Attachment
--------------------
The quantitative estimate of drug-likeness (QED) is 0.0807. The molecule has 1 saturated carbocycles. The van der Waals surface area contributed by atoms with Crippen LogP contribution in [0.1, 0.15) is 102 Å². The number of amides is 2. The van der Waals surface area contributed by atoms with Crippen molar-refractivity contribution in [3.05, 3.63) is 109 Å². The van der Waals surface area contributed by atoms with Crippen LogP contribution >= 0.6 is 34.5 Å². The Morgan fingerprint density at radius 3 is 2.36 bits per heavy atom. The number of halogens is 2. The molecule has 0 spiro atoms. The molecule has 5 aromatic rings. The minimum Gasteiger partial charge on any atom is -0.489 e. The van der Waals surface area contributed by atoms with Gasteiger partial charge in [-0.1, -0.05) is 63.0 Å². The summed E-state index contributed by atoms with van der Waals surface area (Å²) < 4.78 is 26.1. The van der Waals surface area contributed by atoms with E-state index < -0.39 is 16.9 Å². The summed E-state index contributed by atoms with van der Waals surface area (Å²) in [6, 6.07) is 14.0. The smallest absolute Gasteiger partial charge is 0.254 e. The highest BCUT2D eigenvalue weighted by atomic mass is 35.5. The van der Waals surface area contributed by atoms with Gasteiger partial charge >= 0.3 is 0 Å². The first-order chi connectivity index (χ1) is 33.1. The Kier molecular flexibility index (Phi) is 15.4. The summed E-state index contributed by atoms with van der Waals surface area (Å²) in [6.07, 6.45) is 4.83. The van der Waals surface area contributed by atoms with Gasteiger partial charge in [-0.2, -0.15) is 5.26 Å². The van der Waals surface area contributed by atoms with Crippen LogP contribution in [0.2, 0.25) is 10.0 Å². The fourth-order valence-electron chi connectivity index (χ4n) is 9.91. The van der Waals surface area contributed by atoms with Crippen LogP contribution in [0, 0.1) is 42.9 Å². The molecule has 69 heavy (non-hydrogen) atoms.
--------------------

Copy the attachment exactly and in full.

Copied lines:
The quantitative estimate of drug-likeness (QED) is 0.0807. The molecule has 1 saturated carbocycles. The van der Waals surface area contributed by atoms with Crippen LogP contribution in [0.1, 0.15) is 102 Å². The number of amides is 2. The van der Waals surface area contributed by atoms with Crippen molar-refractivity contribution in [3.05, 3.63) is 109 Å². The van der Waals surface area contributed by atoms with Crippen LogP contribution >= 0.6 is 34.5 Å². The Morgan fingerprint density at radius 3 is 2.36 bits per heavy atom. The number of halogens is 2. The molecule has 0 spiro atoms. The molecule has 5 aromatic rings. The minimum Gasteiger partial charge on any atom is -0.489 e. The van der Waals surface area contributed by atoms with Gasteiger partial charge in [-0.1, -0.05) is 63.0 Å². The summed E-state index contributed by atoms with van der Waals surface area (Å²) < 4.78 is 26.1. The van der Waals surface area contributed by atoms with E-state index < -0.39 is 16.9 Å². The summed E-state index contributed by atoms with van der Waals surface area (Å²) in [6, 6.07) is 14.0. The smallest absolute Gasteiger partial charge is 0.254 e. The highest BCUT2D eigenvalue weighted by atomic mass is 35.5. The van der Waals surface area contributed by atoms with Gasteiger partial charge >= 0.3 is 0 Å². The first-order chi connectivity index (χ1) is 33.1. The Kier molecular flexibility index (Phi) is 15.4. The summed E-state index contributed by atoms with van der Waals surface area (Å²) in [6.07, 6.45) is 4.83. The van der Waals surface area contributed by atoms with Gasteiger partial charge in [-0.2, -0.15) is 5.26 Å². The van der Waals surface area contributed by atoms with Crippen LogP contribution in [0.2, 0.25) is 10.0 Å². The fourth-order valence-electron chi connectivity index (χ4n) is 9.91. The van der Waals surface area contributed by atoms with Crippen LogP contribution in [0, 0.1) is 42.9 Å². The molecule has 69 heavy (non-hydrogen) atoms.